Advanced Segmentation

For those of you who love to use advanced segments, you can also segment your visitors based on what variation people saw, and apply the segment to any of the reports.

Following is a screenshot of how I created my segments. To create your own segment, you will need to use the key and value dimensions that correspond to the slot you are storing your GWO data in. In my case, I used slot 1.

The values that you will be able to select may need a little bit of explaining if you don’t know the GWO cookie format very well. If you are running an A/B test, the values that will appear will be a single number. Zero represents the original and one represents the “B” page. If you had more than one variation (ie. an A/B/C/D test), then numbers two and three would represent the “C” and “D” pages respectively. In a multivariate test, the format will look like “x-x-x” in a 3 section multivariate test. Each “x” will be a number that corresponds to the variation of the section the visitor saw. Again, the number is zero indexed, so zero represents the original, one represents the first variation, two the second variation etc.

Questions To Ask

Now that you know where to look for your data. The next step is to formulate some questions about the data and really dive deep into the data. Some questions you might want to find answers for are:

  1. What average order value does each variation bring in?
  2. Do my variations drive my visitors to complete other goals on my website, other than my conversion goal?
  3. How do different geographical regions respond to my variations? Do visitors from country A convert more when seeing the original, while visitors from country B react more favorably to variation 2?
  4. How many days or visits does it take before a visitor converts for each variation.

For years, I believed my mission as a usability professional was to act as a user advocate. In fact, “User Champion” was once part of my official job title. At the risk of sounding sacrilegious, I now believe this concept is wrong-headed.

If you position yourself as an advocate for the user, you will often encounter resistance from the development team. They don’t want to change course just because some self-proclaimed “user advocate” believes certain changes are necessary. They may not be convinced you’re right; they may believe that they themselves know what customers really want. And they’ll push back.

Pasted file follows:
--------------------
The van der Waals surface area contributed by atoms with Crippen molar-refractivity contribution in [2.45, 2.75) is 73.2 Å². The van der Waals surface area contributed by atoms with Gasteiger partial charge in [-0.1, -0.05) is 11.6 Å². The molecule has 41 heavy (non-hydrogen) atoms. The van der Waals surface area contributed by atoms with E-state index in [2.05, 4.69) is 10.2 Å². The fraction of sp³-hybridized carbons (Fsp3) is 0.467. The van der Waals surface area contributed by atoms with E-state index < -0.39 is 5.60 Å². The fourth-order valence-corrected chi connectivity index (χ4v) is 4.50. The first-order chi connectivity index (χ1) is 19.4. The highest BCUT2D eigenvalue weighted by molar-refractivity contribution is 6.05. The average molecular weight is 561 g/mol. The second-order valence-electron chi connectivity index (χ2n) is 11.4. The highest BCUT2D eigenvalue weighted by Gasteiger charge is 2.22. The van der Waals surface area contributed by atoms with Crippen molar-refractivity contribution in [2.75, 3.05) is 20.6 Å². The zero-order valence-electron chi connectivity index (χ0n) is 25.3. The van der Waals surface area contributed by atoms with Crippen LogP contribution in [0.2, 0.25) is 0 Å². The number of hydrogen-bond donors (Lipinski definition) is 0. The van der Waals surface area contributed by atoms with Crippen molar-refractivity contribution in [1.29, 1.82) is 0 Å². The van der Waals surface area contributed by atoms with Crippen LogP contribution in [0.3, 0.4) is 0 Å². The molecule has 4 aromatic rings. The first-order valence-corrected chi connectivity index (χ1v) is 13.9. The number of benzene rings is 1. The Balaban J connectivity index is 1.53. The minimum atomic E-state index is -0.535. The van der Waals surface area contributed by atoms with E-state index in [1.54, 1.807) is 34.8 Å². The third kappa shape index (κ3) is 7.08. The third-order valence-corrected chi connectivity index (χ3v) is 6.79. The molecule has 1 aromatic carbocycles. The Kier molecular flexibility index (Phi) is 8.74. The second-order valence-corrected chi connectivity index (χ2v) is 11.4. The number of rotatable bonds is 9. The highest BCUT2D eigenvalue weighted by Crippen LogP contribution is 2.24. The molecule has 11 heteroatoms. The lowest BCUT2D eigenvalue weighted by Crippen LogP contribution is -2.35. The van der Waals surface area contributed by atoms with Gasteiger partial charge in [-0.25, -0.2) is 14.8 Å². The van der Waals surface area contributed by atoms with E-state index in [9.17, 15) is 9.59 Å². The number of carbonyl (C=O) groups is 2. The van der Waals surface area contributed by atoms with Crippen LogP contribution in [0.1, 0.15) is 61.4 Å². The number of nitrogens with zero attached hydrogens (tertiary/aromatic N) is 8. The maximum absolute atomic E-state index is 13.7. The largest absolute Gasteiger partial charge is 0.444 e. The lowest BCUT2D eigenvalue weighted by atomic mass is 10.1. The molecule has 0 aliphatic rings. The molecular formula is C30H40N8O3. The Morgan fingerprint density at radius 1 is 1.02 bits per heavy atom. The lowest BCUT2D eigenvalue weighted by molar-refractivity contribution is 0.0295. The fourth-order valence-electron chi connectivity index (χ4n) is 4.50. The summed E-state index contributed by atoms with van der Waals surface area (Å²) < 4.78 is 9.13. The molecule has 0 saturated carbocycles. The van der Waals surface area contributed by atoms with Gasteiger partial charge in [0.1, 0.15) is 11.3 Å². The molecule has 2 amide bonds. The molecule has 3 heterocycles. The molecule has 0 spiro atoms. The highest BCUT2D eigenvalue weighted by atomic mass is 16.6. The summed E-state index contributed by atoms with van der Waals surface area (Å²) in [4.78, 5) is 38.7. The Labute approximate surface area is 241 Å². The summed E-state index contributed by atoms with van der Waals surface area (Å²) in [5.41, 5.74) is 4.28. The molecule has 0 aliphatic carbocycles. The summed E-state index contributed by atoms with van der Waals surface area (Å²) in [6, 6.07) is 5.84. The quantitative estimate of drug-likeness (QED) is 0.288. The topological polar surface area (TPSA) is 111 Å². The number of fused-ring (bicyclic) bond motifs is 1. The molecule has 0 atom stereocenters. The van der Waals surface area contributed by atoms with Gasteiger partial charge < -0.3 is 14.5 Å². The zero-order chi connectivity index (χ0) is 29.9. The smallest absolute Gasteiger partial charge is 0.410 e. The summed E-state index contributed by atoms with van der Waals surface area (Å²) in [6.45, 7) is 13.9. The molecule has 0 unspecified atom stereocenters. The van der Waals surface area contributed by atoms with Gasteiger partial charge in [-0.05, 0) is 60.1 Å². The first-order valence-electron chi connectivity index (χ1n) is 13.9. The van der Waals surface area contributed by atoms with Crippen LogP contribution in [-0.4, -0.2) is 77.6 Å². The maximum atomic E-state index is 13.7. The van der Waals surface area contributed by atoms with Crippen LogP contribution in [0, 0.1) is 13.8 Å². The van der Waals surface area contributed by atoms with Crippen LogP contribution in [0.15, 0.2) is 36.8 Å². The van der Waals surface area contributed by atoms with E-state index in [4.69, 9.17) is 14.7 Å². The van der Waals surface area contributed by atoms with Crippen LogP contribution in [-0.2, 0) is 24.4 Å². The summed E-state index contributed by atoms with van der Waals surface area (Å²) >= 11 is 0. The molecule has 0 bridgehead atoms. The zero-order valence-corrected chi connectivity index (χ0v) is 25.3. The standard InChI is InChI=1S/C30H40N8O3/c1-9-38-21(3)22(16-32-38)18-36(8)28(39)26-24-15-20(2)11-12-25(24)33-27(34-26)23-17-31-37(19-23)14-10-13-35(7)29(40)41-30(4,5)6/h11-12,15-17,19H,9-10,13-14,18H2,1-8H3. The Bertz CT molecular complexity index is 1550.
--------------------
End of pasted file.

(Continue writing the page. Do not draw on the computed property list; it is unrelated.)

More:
What’s the solution? Easy. Rather than claiming to be an advocate for the user, be an advocate for the process. That is, the process of user-centered design, and/or the process of A/B and multivariate testing. When someone asks you (for example) how a new form should be laid out, you can say, “Let’s test it and find out.”

Then you can run some usability tests (or some A/B tests, or whatever is appropriate) and find the correct answer. When you return armed with actual data, the development team will be much more enthusiastic about implementing your recommendations.

In sum, my tip for the day is this: Advocate for the process, not for the user. You’ll go farther.

 

Google Website Optimizer

“Landing Page Optimization” by Tim Ash: A Review of the 2nd Edition

Cardinal Path blog post

Back in 2008, I read the 1st Edition of Tim Ash’s “Landing Page Optimization – The Definitive Guide to Testing and Tuning for Conversion.” Since then, I haven’t found a more comprehensive book on the topic. For years, I kept it on my desk for reference. Recently, I picked up the “fully revised” 2nd edition. … Read Full Post

Goodbye WebShare, Hello Cardinal Path!

Cardinal Path blog post

Six years ago we started WebShare with the singular goal of passing on the knowledge and skills we had acquired in Internet marketing to our clients and partnering with them to take their digital strategy to the next level.Over the years we’ve been fortunate to experience tremendous growth that has allowed us to continue to … Read Full Post

Online Marketing: How to Prevent Your Own Biases From Leading You Astray

Cardinal Path blog post

Not long ago, I wrote some posts on psychological biases. The crux: knowing your customers’ biases can help you create messages that truly resonate. But there’s an interesting flip side. Because as marketers, we’re equally biased. We tend to assume our customers will share our own feelings and beliefs. Biases such as False Consensus and … Read Full Post

Google Website Optimizer and Google Analytics – Interpreting the Data

Cardinal Path blog post

Previously, I wrote a blog post on how to integrate GWO data with GA using custom variables. The ultimate goal of the integration was to look at metrics other than just conversion rate. For example, using the e-commerce reports you may find that one of the losing variations generated significantly more revenue than the winning … Read Full Post

Why I'm No Longer a "User Advocate"

Cardinal Path blog post

For years, I believed my mission as a usability professional was to act as a user advocate. In fact, “User Champion” was once part of my official job title. At the risk of sounding sacrilegious, I now believe this concept is wrong-headed. If you position yourself as an advocate for the user, you will often … Read Full Post